Appointments for the week of April 19 will be available starting at 11 a.m. Friday, April 16, by visiting podvaccine.azdhs.gov or calling 1-844-542-8201. Both have resources available in English and Spanish.

The University Union Fieldhouse, located at 1050 Knoles Drive, has also been used to provide COVID-19 testing for both the university and Flagstaff communities.

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So far, about 42% of Coconino County residents have received at least one dose of the vaccine and just this week, the county’s supply of vaccine appeared to overtake demand for the first time.

“Coconino County has been a leader at vaccinating its residents, with a higher percentage of its population vaccinated than any other Arizona county, and we are excited to complement these efforts by opening this site,” said ADHS Director Dr. Cara Christ.

During a call with the media on Thursday, Deborah Branson, who helps lead the county’s Fort Tuthill vaccination site, said county officials are hoping that the dip in appointments represents only a temporary lull in enthusiasm for the vaccine.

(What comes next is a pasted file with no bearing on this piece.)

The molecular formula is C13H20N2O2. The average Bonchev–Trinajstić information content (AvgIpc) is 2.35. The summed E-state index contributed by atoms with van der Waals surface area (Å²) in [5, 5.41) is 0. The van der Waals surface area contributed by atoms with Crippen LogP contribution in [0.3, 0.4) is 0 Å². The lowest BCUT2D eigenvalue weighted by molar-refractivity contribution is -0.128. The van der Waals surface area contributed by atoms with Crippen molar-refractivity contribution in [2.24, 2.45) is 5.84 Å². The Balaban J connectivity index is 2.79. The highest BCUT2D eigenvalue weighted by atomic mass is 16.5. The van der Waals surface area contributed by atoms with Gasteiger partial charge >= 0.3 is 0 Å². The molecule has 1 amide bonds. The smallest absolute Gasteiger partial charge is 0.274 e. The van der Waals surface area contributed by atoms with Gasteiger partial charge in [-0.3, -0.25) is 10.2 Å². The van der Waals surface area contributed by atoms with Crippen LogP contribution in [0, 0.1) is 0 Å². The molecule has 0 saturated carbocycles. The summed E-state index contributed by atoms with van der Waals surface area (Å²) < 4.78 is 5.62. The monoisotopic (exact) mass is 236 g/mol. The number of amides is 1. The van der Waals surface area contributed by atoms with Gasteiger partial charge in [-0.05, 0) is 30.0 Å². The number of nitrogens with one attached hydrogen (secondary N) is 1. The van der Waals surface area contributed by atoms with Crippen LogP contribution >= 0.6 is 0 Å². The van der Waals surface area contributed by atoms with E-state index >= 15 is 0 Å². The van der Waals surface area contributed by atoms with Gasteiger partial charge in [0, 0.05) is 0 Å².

Branson added that the county is working on beginning new pop-up vaccination sites in order to make getting the vaccine more convenient for residents simply going about their day. The first of those events will take place on April 15 in the parking lot of the County Health and Human Services Department.

“We're looking at multiple options of places to kind of set up for a couple hours and hope that we can catch folks. It could be shopping centers, it could be different types of businesses, parking lots,” Branson told the Arizona Daily Sun. “The hope is to kind of hit all areas of town.”

The introduction of the Flagstaff site comes as part of a larger expansion of vaccine distribution outside of the Phoenix metro area by the state government.

The state is also taking over operation of a site operated by the University of Arizona in Tucson and converting a site at the Yuma Civic Center in Yuma to be state-run.

The University of Arizona site has administered 123,582 doses and the Yuma site has provided 9,705, while all state-run sites have administered a total of 1,128,006 doses.